Ever since manual boarding ramps were first introduced as a ‘temporary’ measure on the Tube for the Olympics and Paralympics, Transport for All has campaigned vociferously for them to stay, and to be rolled out to every station where a gap or step between platform and train makes it impossible for disabled people to use the station.
So the news that a further nineteen stations and forty platforms will be opened up to disabled passengers is a real boost to our right to get out and about and enjoy London.
The new ramps, together with other improvements such as low floor trains and raised platforms will mean that 149 station platforms out of the 195 which are stepfree from platform to street will now provide access onto the train as well – that’s 76%.
There are still some stations (such as Kilburn) where because the train is lower than the platform, a ramp is not considered to be a safe solution for boarding the train. These stations will remain difficult or impossible to use for scooter and wheelchair users who cannot manage a gap or step.
The following stations will have ramps introduced over the summer.
Caledonian Road, East Ham, Elm Park, Epping, Farringdon, Hainault, Hillingdon, Hounslow East, Kew Gardens, Mile End, Richmond, Rickmansworth, Roding Valley, South Woodford, Theydon Bois, Upney, Uxbridge, West Finchley and Wood Lane.
Please note that some of these (e.g. Mile End) do not have stepfree access to street, but the ramp facilitates changing line. Others like South Woodford have stepfree access in one direction only. (For more information, see TfL’s stepfree Tube map).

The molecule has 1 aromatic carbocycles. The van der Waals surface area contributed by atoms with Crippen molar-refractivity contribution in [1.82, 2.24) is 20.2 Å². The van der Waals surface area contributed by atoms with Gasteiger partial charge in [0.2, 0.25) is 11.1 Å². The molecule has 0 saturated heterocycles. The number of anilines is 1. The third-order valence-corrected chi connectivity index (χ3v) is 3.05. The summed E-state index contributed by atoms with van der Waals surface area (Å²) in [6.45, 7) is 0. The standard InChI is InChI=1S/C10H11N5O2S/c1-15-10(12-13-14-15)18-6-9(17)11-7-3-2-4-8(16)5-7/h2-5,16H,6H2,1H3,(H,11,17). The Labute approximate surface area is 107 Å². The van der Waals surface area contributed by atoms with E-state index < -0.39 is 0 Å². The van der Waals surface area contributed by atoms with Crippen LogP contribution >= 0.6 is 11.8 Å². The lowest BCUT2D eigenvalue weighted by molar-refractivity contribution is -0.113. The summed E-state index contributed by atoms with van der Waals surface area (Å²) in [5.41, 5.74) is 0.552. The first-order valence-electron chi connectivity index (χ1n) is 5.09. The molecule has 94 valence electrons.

The following stations have had step free access since last summer:
Hammersmith (H&C), King’s Cross St. Pancras, West Ham, Westminster, Southfields, Wimbledon, Earl’s Court, Fulham Broadway, Stratford, Woodford, Oxford Circus, Queen’s Park, Edgware, Morden, Finchley Central and Stockwell.
Sulaiman Khan is one of those who campaigned for the ‘temporary’ ramps to stay after the 2012 Games, and to be rolled out to further stations. He said:
“This is great news. Ramps will give older & disabled people more freedom and independence to get on with our lives and not be second class citizens. Since the ramps were introduced in summer, I can go places that I couldn’t go to before. Previously, I used the Tube about once a year, but since then I’ve travelled into London at least 50 or 60 times and gone to events. Before, I’d have to take a taxi, but now its much easier, faster and cheaper. Having ramps at more stations will enable me to travel more spontaneously and with more flexibility.
“I hope that TfL continue to support Tube staff with training, and work with disabled people towards accessibility.”